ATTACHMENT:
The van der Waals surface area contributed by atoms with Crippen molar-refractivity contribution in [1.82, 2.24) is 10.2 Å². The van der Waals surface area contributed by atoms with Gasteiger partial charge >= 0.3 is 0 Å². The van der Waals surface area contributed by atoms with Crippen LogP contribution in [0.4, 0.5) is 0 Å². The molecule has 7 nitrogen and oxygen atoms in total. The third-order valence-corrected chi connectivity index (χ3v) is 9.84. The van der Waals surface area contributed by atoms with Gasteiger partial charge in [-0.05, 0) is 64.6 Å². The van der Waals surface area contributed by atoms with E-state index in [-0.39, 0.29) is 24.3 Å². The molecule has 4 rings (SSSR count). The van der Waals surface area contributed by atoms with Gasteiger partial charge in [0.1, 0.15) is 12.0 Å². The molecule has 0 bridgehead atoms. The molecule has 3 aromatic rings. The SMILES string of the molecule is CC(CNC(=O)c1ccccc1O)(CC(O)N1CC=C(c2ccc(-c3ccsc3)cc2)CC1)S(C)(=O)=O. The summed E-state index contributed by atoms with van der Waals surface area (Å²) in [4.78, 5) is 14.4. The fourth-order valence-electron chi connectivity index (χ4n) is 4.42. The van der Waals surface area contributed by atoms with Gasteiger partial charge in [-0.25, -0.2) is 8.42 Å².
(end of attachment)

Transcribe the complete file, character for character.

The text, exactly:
The van der Waals surface area contributed by atoms with Crippen molar-refractivity contribution in [1.82, 2.24) is 10.2 Å². The van der Waals surface area contributed by atoms with Gasteiger partial charge >= 0.3 is 0 Å². The van der Waals surface area contributed by atoms with Crippen LogP contribution in [0.4, 0.5) is 0 Å². The molecule has 7 nitrogen and oxygen atoms in total. The third-order valence-corrected chi connectivity index (χ3v) is 9.84. The van der Waals surface area contributed by atoms with Gasteiger partial charge in [-0.05, 0) is 64.6 Å². The van der Waals surface area contributed by atoms with E-state index in [-0.39, 0.29) is 24.3 Å². The molecule has 4 rings (SSSR count). The van der Waals surface area contributed by atoms with Gasteiger partial charge in [0.1, 0.15) is 12.0 Å². The molecule has 0 bridgehead atoms. The molecule has 3 aromatic rings. The SMILES string of the molecule is CC(CNC(=O)c1ccccc1O)(CC(O)N1CC=C(c2ccc(-c3ccsc3)cc2)CC1)S(C)(=O)=O. The summed E-state index contributed by atoms with van der Waals surface area (Å²) in [4.78, 5) is 14.4. The fourth-order valence-electron chi connectivity index (χ4n) is 4.42. The van der Waals surface area contributed by atoms with Gasteiger partial charge in [-0.25, -0.2) is 8.42 Å².